The Purple Rose of Cairo (English): It is not without reason that this film is in "All time 100 best films" list by Time magazine. About a character in a film within a film who manages to escape to the real world during the Great Economic Depression in America, it is more a tribute to cinema than anything else. Jeff Daniels and Mia Farrow are brilliant in this funny, sad and nostalgic masterpiece by Woody Allen.

Instructions: Check out the Dev D trailer in the Featured Video, worship Anurag Kashyap five times a day and watch the movie as it comes out on 19th December '08.

Saturday, November 01, 2008

Some Recent Additions -- Part 1

The following are some recent additions to the My Favourite Pictures list. Nanga Fakir exhorts his friends and readers of this blog to put them on their playlists, for needless to say, he thinks each of them (without exception) is a veritable masterpiece.

This post also highlights his growing fascination with movies coming out of places like Japan, South Korea and Hong Kong and the new movement of extreme cinema.

He also wants those interested to note that the such movies are not for all people's taste and that some could find them positively repulsive and distasteful. He politely asks such people to jump out of the window and take a dip in the manhole.

Visitor Q (Japanese): Made by Takashi Miike, the Japanese director who has been described by Quentin Tarantino as the one of the greatest living film directors of our times, this film is a perverted, bizarre take on creating harmony in a remarkably mega-super-ultra-dysfunctional Japanese family. The theme is the same as that used in the comedy movie Bawarchi by the awesome Hrishikesh Mukherjee. But when processed through the psychotically crazy brain of Takashi Miike, this becomes a grotesquely brilliant black comedy. Definitely one of the most crazy mindfucking experience Nanga Fakir's had. Ever.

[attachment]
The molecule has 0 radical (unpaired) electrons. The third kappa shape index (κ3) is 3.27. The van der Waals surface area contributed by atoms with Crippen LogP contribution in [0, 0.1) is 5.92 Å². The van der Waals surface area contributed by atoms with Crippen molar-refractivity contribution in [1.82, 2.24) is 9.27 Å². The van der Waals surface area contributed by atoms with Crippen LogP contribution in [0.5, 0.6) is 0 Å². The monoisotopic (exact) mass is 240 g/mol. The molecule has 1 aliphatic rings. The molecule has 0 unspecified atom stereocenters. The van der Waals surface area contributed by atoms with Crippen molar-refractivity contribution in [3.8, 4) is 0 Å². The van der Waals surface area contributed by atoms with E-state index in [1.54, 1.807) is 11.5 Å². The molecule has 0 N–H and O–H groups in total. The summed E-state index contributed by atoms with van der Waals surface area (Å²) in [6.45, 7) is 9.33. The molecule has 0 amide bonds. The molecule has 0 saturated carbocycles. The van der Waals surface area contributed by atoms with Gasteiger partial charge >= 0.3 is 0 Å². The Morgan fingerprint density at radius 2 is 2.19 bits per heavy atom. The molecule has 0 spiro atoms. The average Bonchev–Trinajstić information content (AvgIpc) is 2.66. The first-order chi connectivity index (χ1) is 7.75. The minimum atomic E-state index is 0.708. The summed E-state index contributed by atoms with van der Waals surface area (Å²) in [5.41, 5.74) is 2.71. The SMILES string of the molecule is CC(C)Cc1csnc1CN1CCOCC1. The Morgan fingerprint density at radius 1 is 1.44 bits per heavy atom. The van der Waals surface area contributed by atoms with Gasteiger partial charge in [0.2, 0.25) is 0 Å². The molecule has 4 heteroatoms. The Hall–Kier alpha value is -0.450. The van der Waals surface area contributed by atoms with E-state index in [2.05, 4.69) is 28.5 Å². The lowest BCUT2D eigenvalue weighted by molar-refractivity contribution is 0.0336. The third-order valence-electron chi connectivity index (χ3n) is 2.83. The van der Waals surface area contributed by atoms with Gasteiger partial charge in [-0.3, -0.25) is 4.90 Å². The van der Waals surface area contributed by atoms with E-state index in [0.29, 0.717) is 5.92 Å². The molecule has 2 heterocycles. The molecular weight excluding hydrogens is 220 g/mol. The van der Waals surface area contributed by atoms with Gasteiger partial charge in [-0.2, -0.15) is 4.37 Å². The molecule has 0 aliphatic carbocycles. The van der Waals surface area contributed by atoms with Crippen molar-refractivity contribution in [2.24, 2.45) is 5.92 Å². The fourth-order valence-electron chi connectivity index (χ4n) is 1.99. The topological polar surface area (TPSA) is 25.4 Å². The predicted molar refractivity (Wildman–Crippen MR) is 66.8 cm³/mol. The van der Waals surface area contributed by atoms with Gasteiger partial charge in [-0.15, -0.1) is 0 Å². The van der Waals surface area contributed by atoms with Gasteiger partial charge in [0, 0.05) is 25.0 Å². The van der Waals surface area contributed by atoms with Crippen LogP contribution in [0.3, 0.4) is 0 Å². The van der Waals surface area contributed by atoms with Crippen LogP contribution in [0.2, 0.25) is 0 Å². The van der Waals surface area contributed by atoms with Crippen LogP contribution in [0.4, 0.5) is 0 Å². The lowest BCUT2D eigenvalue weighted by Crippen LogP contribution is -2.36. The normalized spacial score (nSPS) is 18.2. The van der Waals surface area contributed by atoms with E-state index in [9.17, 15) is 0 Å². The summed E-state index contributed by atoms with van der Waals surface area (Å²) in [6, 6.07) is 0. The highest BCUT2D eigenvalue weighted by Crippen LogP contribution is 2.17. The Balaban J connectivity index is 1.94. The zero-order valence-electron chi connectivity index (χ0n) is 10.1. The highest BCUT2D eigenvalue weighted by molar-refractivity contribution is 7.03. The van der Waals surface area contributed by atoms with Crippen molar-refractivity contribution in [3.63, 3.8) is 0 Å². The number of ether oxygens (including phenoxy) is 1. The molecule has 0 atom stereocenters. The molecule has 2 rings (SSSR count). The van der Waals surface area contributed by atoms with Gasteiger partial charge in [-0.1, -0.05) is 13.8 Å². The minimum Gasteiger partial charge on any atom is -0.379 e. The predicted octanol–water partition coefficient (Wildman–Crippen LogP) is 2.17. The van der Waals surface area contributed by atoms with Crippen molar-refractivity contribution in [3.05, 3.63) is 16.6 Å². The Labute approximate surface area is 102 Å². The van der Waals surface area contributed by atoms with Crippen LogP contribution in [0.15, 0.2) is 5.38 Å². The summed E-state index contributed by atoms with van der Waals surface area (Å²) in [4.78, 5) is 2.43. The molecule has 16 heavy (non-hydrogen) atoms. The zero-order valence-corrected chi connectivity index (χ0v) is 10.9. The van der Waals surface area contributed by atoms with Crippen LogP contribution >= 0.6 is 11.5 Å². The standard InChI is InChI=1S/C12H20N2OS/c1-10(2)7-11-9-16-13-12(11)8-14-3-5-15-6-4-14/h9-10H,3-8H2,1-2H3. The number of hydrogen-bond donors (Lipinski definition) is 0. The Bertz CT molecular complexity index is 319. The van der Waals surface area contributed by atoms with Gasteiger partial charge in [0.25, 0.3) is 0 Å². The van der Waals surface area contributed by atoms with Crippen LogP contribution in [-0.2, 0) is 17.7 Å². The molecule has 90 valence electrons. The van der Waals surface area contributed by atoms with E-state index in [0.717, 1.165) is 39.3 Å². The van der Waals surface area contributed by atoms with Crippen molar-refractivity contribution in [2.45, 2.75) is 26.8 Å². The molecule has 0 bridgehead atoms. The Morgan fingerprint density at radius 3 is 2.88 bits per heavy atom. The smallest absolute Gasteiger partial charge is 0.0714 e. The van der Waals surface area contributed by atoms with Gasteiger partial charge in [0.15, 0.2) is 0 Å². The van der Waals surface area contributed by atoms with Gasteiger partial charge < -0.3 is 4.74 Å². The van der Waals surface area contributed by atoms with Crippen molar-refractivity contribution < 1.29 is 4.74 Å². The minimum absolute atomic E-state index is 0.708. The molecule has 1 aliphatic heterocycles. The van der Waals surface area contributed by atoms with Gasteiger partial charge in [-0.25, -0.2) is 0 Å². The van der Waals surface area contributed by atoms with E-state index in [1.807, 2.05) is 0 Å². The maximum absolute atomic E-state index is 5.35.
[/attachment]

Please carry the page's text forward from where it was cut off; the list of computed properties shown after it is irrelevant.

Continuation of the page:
Vengeance Trilogy (Korean): As a standalone movie, Oldboy was crazily brilliant. But actually, it is second in what is referred to as the Vengeance Trilogy -- three absolutely brilliant cinematic pieces by the great Park Chan Wook (Sympathy For Mr Vengeance, Oldboy and Sympathy for Lady Vengeance). These movies are stylistically immaculate, suffused with aesthetic violence and a subtle, dark humour that runs underneath the gory and surgically precise surface. If you want to see revenge elevated to the status of poetry, you know what to do.

Spring, Summer, Fall, Winter...and Spring (Korean): Kim ki Duk is another bête noire who is considered demented and deranged by even those among the 'elite' arthouse crowd. People routinely vomit, faint, walk out in protest etc from his movies. His movies contain minimal dialogue and scenes of breathtaking cinematographical beauty and routine animal cruelty. But for all his perceived misogynism and fascination with violence, Kim ki Duk is, above all, a supreme genius.

Spring Summer... is a break from his previous violent movies in that it is a deeply philosophical and mostly silent account of the lives of two generation of Buddhist monks in a crazily beautiful floating monastery. Exceptionally brilliant.

Happiness (English): This film does all that is thought taboo. It jokes about rape, pedophilia, death and depravity in such a way that it is impossible not to laugh out aloud. And yet, it is not a comedy but more of a dark satire, perhaps angry and amused in an equal measure. The casting is brilliant and Philip Seymour Hoffman and Dylan Baker, along with the rest of the starcast, give dazzling performances. Todd Solondz is a supremely talented Director you want to watch out for. This movie is easily one of the most brilliant I have watched ever.

Gozu (Japanese): Takashi Miike dazzles again. This movie is totally crazy, darkly comic, bizarrely outlandish and more surreal and totally out of syllabus than the works of David Lynch. Coupled with the usual outrageousness and over the top humour that Miike suffuses his films with, this would be a strange, roller coaster of a mind bending experience should you decide to see it.